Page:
StatusBar1.SimpleText := 'BookServer running';
      'An instance of the "Doubletalk.BookServer" COM class ' +
      'could not be created. Make sure that the BookServer application ' +
      'has been registered using a command line. If you have modified ' +
      'the source of the server, make very sure all public methods and ' +
      'attributes are spelled correctly',
      mtError, [mbOk], 0);

As with Visual Basic, one line does the work.

Calling Simple Methods

Delphi does exactly as good a job as VB as far as passing simple arguments is concerned. The following example, behind the File ® Open menu item, shows how to call methods of the BookSet with integer and string arguments:

procedure TfrmMain.Open1Click(Sender: TObject);
{prompt for a filename and ask BookSet to load it}
var trancount: integer;
    filename: string;
    if OpenDialog1.Execute then
        filename := OpenDialog1.FileName;
        trancount := BookServer.Count;
        StatusBar1.SimpleText := Format('Loaded file %s, %d transactions',
                [filename, trancount]

It's legal to declare trancount as an integer and assign the return value of BookServer.Count to it, even though the Delphi compiler can't know the type of the return value; the compiler knows that BookServer is a COM object and decides that type checking is somebody else's problem.

Unpacking Variant Arrays

Delphi's handling of variant arrays is somewhat closer to that of C or C++ than Visual Basic. It provides three functions to find the number of dimensions in a variant array and the high and low bounds of a given dimension. The first of these, VarArrayDimCount, is extremely useful and something VB lacks; the easiest way to find this from VB is to ask for the bounds of higher and higher dimensions until an error occurs. VarArrayHighBound (array, dimension) and VarArrayHighBound (array, dimension) are the equivalents of UBound() and LBound(). Arrays returned from Python always have a lower bound of zero.

If you want to iterate over a 1D array, you can't use a for each loop as in VB; instead you need to find the upper bound of the array. Here's the code to update a list box of accounts:

procedure TfrmMain.UpdateAccountList;
var AccountList: Variant;
    i: integer;

    AccountList := BookServer.GetAccountList;
    for i := 0 to VarArrayHighBound(AccountList, 1) do

The array has one dimension, so ask for the upper bound of dimension 1.

The expression AccountList[i] returns a Variant, which Delphi coerces to a string when adding to the list box.

Delphi also offers more functions for constructing Variant arrays of given dimensions, which can efficiently pass data to Python.

Callbacks, or the Lack Thereof

Unfortunately this isn't so easy as with Visual Basic. In VB, every user interface object and class module supports automation; that is, all their properties and methods can be accessed from Python with the Dispatch wrapper. Delphi lets you create automation objects that can be accessed in the same way, but it isn't done by default; the compiler just won't let you do the following:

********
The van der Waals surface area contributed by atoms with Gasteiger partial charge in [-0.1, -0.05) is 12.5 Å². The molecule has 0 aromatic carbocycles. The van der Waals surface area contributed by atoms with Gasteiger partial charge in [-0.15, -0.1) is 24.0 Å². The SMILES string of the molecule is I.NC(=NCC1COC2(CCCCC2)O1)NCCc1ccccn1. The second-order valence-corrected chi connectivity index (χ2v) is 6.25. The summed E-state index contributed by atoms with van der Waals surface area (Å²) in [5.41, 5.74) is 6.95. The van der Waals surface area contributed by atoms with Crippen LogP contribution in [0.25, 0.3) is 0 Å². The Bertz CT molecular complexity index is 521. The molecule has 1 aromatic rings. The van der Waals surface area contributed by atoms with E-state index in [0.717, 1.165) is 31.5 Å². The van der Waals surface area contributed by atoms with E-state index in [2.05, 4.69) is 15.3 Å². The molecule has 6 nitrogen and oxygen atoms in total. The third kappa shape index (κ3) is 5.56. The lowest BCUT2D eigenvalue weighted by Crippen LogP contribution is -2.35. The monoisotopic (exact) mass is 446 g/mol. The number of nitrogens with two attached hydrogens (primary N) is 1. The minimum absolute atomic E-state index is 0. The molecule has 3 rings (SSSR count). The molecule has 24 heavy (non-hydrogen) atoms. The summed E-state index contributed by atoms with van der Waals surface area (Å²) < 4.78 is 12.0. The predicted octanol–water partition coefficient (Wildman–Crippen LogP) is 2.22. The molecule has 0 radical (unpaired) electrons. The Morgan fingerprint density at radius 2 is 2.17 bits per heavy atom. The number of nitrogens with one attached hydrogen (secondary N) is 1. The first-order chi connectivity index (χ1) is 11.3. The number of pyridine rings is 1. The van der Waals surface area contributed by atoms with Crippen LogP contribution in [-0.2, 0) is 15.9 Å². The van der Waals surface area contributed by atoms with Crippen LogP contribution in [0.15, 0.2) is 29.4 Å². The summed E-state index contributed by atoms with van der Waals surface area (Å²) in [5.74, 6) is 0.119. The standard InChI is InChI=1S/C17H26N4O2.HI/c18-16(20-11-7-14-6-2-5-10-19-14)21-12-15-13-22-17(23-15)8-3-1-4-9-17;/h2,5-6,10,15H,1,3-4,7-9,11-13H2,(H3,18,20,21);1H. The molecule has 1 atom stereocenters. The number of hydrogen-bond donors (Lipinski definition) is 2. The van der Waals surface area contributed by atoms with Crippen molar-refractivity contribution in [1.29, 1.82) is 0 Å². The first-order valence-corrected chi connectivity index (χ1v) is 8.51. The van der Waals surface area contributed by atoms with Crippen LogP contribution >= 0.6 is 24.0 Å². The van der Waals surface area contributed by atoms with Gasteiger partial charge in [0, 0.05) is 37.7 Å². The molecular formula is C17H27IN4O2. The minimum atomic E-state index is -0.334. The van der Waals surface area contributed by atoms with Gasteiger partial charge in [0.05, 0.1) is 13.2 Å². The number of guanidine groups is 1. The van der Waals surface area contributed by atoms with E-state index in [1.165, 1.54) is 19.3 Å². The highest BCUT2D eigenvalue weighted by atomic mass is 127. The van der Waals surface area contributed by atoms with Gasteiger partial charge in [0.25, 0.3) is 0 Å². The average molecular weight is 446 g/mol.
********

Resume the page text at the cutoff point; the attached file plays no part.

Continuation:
procedure TfrmMain.doCallbackDemo;
    {this just does not work:

However, Delphi does provide tools to create automation objects and a wizard to make it easier. With a bit more work, you could explicitly provide a Delphi API for your Python server to call.

As previously noted, we think the use of callbacks is generally a poor design principle; the server is much more useful if not tied to a particular GUI implementation, so this isn't much of a limitation in practice.


In this chapter we have learned how to build a functioning Python COM server, and a graphical client application that uses it. This approach uses each language where it's strongest: Python excels at data manipulation and object-oriented development, whereas Visual Basic allows you to build rich, commercial-quality user interfaces. From the user's viewpoint, there's no way to tell she is using Python.

In addition to building the core of an application in Python, this technique offers an easy way to add a small amount of Python functionality to existing applications. For example, if you have a large VB application and want to use a specific Python tool or library, you could wrap it with a COM server and call it from VB.

We have seen examples of the various data types that can be passed back and forth between the two languages: numbers, strings, and arrays. The ability to pass multidimensional arrays allows you to move large amounts of data between the two languages without writing a lot of conversion code. The exact rules on parameter passing are covered later in Chapter 12, but in general it all works as expected with little effort on your part.

Although we focused on VB, the client can be built in many different development tools. We've given an example in Delphi, and we know of people working in other environments such as PowerBuilder.

Although the application so far is technically interesting, it could have been written (with a bit more work) in VB without any of Python's powerful language features. In the next chapter we develop our application further to offer exciting capabilities only Python can provide.


Python Programming On Win32. Help for Windows Programmers
Python Programming on WIN32: Help for Windows Programmers
ISBN: 1565926218
EAN: 2147483647
Year: 1999
Pages: 35 © 2008-2017.
If you may any questions please contact us: